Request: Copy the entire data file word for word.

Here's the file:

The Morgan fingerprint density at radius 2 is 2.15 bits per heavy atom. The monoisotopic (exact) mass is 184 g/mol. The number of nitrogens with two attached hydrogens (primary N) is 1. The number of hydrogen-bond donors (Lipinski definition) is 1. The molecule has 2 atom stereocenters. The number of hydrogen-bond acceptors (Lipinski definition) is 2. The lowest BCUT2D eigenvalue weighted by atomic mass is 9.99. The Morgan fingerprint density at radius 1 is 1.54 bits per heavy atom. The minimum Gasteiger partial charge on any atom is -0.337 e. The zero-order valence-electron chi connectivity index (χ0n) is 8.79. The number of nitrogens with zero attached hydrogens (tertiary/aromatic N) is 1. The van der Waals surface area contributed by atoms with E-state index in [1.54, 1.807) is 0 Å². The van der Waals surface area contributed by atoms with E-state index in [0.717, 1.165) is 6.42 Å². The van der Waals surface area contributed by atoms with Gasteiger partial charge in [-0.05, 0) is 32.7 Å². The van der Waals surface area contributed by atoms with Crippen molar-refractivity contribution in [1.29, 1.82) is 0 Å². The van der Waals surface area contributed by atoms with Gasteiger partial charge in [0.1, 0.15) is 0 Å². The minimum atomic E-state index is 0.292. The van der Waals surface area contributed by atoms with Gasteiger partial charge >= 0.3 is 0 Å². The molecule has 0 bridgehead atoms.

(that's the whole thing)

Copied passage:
The Morgan fingerprint density at radius 2 is 2.15 bits per heavy atom. The monoisotopic (exact) mass is 184 g/mol. The number of nitrogens with two attached hydrogens (primary N) is 1. The number of hydrogen-bond donors (Lipinski definition) is 1. The molecule has 2 atom stereocenters. The number of hydrogen-bond acceptors (Lipinski definition) is 2. The lowest BCUT2D eigenvalue weighted by atomic mass is 9.99. The Morgan fingerprint density at radius 1 is 1.54 bits per heavy atom. The minimum Gasteiger partial charge on any atom is -0.337 e. The zero-order valence-electron chi connectivity index (χ0n) is 8.79. The number of nitrogens with zero attached hydrogens (tertiary/aromatic N) is 1. The van der Waals surface area contributed by atoms with E-state index in [1.54, 1.807) is 0 Å². The van der Waals surface area contributed by atoms with E-state index in [0.717, 1.165) is 6.42 Å². The van der Waals surface area contributed by atoms with Gasteiger partial charge in [-0.05, 0) is 32.7 Å². The van der Waals surface area contributed by atoms with Crippen molar-refractivity contribution in [1.29, 1.82) is 0 Å². The van der Waals surface area contributed by atoms with Gasteiger partial charge in [0.1, 0.15) is 0 Å². The minimum atomic E-state index is 0.292. The van der Waals surface area contributed by atoms with Gasteiger partial charge >= 0.3 is 0 Å². The molecule has 0 bridgehead atoms.